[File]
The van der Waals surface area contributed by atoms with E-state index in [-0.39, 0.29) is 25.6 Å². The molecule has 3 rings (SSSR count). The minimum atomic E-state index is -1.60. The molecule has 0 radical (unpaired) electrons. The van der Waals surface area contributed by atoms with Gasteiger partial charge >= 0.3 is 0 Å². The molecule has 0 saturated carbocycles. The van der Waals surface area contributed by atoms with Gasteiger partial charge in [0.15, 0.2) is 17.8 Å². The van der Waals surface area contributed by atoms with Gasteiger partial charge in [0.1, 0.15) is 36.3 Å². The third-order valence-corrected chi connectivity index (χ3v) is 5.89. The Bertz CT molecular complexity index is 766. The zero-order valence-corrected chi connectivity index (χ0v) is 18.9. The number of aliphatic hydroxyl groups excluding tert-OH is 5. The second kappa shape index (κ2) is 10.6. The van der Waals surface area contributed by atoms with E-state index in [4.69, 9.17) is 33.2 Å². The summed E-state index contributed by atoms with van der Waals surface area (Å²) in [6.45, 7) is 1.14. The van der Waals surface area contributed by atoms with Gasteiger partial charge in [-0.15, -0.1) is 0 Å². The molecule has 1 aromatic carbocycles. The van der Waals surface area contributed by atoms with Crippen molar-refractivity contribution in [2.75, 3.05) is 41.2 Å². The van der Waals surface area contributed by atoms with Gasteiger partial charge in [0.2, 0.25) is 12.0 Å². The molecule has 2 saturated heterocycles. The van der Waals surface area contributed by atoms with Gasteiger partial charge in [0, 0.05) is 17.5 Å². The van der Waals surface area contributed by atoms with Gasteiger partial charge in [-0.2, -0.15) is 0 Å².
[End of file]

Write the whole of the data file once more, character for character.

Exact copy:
The van der Waals surface area contributed by atoms with E-state index in [-0.39, 0.29) is 25.6 Å². The molecule has 3 rings (SSSR count). The minimum atomic E-state index is -1.60. The molecule has 0 radical (unpaired) electrons. The van der Waals surface area contributed by atoms with Gasteiger partial charge >= 0.3 is 0 Å². The molecule has 0 saturated carbocycles. The van der Waals surface area contributed by atoms with Gasteiger partial charge in [0.15, 0.2) is 17.8 Å². The van der Waals surface area contributed by atoms with Gasteiger partial charge in [0.1, 0.15) is 36.3 Å². The third-order valence-corrected chi connectivity index (χ3v) is 5.89. The Bertz CT molecular complexity index is 766. The zero-order valence-corrected chi connectivity index (χ0v) is 18.9. The number of aliphatic hydroxyl groups excluding tert-OH is 5. The second kappa shape index (κ2) is 10.6. The van der Waals surface area contributed by atoms with E-state index in [4.69, 9.17) is 33.2 Å². The summed E-state index contributed by atoms with van der Waals surface area (Å²) in [6.45, 7) is 1.14. The van der Waals surface area contributed by atoms with Gasteiger partial charge in [-0.15, -0.1) is 0 Å². The molecule has 1 aromatic carbocycles. The van der Waals surface area contributed by atoms with Crippen molar-refractivity contribution in [2.75, 3.05) is 41.2 Å². The van der Waals surface area contributed by atoms with Gasteiger partial charge in [0.2, 0.25) is 12.0 Å². The molecule has 2 saturated heterocycles. The van der Waals surface area contributed by atoms with Gasteiger partial charge in [0, 0.05) is 17.5 Å². The van der Waals surface area contributed by atoms with Gasteiger partial charge in [-0.2, -0.15) is 0 Å².